New financial powers for Wales

The Prime Minister confirms further devolution for Wales, including borrowing powers & referendum on income tax.

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  1. Adrian Masters

Cameron's 'Double Yes' for Welsh income tax

David Cameron and Nick Clegg in the Senedd in November

At a reception for lobby journalists last night, the Prime Minister used a phrase I think you'll hear from Conservative politicians a lot more in 2014. The phrase was 'double yes' and is David Cameron's shorthand for his approach to what should happen next with income tax powers for Wales.

A Wales bill is expected to be published before the end of the year (which only leaves next week) paving the way for a referendum to be held. If there were a Yes vote in that referendum, it would give the Welsh Government partial control over income tax raised in Wales.

When I asked David Cameron about the prospects of a referendum he said he'd be pushing for a 'double yes' and added that meant 'yes' to holding a referendum in the first place and then campaigning for a Yes vote in that referendum. And he's urged Welsh Tories to do the same.

Labour is against getting that power without reform of the way the Welsh Government is funded. Only this week, the First Minister said it would be a Tory 'trap' to transfer income tax control with unfair funding. You can see his comments by clicking here.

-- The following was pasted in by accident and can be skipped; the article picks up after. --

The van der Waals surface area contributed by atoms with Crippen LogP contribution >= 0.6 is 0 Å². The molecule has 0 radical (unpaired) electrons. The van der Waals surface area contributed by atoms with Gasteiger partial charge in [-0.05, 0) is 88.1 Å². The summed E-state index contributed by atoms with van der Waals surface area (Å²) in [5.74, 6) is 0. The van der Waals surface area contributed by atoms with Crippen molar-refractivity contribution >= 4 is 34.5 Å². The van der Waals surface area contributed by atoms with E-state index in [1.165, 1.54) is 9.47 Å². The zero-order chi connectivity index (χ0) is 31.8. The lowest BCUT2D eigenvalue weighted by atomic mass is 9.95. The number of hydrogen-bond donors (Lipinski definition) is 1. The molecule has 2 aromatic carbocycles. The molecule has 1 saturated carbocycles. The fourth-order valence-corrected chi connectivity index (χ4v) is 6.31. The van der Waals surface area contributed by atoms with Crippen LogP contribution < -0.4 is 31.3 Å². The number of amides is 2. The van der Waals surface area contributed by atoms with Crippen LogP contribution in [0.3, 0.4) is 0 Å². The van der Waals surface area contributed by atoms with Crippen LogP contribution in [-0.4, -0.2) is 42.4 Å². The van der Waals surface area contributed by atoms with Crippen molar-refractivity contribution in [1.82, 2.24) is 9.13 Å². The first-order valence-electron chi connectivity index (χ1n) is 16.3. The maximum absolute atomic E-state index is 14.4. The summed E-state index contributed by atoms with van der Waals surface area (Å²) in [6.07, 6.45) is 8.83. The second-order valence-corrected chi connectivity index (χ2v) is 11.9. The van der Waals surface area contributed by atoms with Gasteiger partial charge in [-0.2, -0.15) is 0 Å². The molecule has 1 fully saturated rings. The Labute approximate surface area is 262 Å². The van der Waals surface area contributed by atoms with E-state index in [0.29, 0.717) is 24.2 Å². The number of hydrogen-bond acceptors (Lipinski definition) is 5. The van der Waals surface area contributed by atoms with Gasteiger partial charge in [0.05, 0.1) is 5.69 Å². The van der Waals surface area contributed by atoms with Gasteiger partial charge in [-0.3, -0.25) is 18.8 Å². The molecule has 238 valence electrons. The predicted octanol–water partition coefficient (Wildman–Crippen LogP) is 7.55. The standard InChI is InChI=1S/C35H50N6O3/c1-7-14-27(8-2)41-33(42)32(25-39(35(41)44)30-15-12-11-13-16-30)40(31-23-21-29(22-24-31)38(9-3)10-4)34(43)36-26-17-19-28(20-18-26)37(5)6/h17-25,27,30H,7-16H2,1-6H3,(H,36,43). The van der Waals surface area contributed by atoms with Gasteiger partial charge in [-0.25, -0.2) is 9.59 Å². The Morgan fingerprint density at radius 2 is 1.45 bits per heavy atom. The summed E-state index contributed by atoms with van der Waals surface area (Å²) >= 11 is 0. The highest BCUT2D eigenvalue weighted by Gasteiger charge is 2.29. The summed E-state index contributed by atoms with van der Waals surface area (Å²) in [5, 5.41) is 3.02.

Welsh Conservatives in the Assembly are in an awkward position. They back the transfer of income tax powers but remain disappointed by the type of transfer on offer. They want the power, as recommended in the Silk Commission, to alter separate tax bands so that they can cut the middle rate.

But the power that will be set out in the Wales Bill next week is what's known in the jargon as 'lockstep' which means that a future Welsh Government would only be able to vary each of the three income tax bands at the same rate.

Sources close to Welsh Conservative leader Andrew RT Davies says he and Tory AMs will continue to campaign to be able to lower the 40% band 'because it's the only realistic band to reduce.'

They're clinging onto that in the face of the difference of opinion with the London end of the party because there have been some hints that the Treasury might leave open the prospect of future change to the form of income tax power.

Certainly the Welsh Liberal Democrats would want that to be the case because they want to cut the basic rate by 2p. And they, don't forget, boast of a direct line to the Lib Dem Chief Secretary to the Treasury, Danny Alexander.

That's for the longer-term. In the near future, 2014 looks set to be a struggle between Labour's resolute no and David Cameron's 'Double Yes.'

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